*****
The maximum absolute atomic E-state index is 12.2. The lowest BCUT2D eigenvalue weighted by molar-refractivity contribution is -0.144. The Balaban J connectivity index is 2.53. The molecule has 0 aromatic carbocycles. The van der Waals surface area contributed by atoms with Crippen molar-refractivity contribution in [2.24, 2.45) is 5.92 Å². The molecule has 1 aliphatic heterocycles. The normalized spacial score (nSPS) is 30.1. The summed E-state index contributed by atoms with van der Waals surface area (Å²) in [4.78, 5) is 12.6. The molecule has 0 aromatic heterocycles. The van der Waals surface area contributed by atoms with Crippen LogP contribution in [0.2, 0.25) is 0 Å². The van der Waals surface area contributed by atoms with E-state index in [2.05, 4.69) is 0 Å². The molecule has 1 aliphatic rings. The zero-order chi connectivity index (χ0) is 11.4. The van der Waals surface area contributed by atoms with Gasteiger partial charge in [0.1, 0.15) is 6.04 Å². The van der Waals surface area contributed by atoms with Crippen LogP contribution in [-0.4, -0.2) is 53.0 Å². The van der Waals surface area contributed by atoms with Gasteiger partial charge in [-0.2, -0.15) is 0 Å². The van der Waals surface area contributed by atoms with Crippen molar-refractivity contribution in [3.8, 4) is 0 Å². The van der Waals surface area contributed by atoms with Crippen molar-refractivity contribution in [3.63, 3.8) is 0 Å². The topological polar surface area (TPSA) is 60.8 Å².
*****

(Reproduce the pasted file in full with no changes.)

The maximum absolute atomic E-state index is 12.2. The lowest BCUT2D eigenvalue weighted by molar-refractivity contribution is -0.144. The Balaban J connectivity index is 2.53. The molecule has 0 aromatic carbocycles. The van der Waals surface area contributed by atoms with Crippen molar-refractivity contribution in [2.24, 2.45) is 5.92 Å². The molecule has 1 aliphatic heterocycles. The normalized spacial score (nSPS) is 30.1. The summed E-state index contributed by atoms with van der Waals surface area (Å²) in [4.78, 5) is 12.6. The molecule has 0 aromatic heterocycles. The van der Waals surface area contributed by atoms with Crippen LogP contribution in [0.2, 0.25) is 0 Å². The van der Waals surface area contributed by atoms with E-state index in [2.05, 4.69) is 0 Å². The molecule has 1 aliphatic rings. The zero-order chi connectivity index (χ0) is 11.4. The van der Waals surface area contributed by atoms with Gasteiger partial charge in [0.1, 0.15) is 6.04 Å². The van der Waals surface area contributed by atoms with Crippen LogP contribution in [-0.4, -0.2) is 53.0 Å². The van der Waals surface area contributed by atoms with Gasteiger partial charge in [-0.2, -0.15) is 0 Å². The van der Waals surface area contributed by atoms with Crippen molar-refractivity contribution in [3.8, 4) is 0 Å². The van der Waals surface area contributed by atoms with Crippen molar-refractivity contribution in [3.63, 3.8) is 0 Å². The topological polar surface area (TPSA) is 60.8 Å².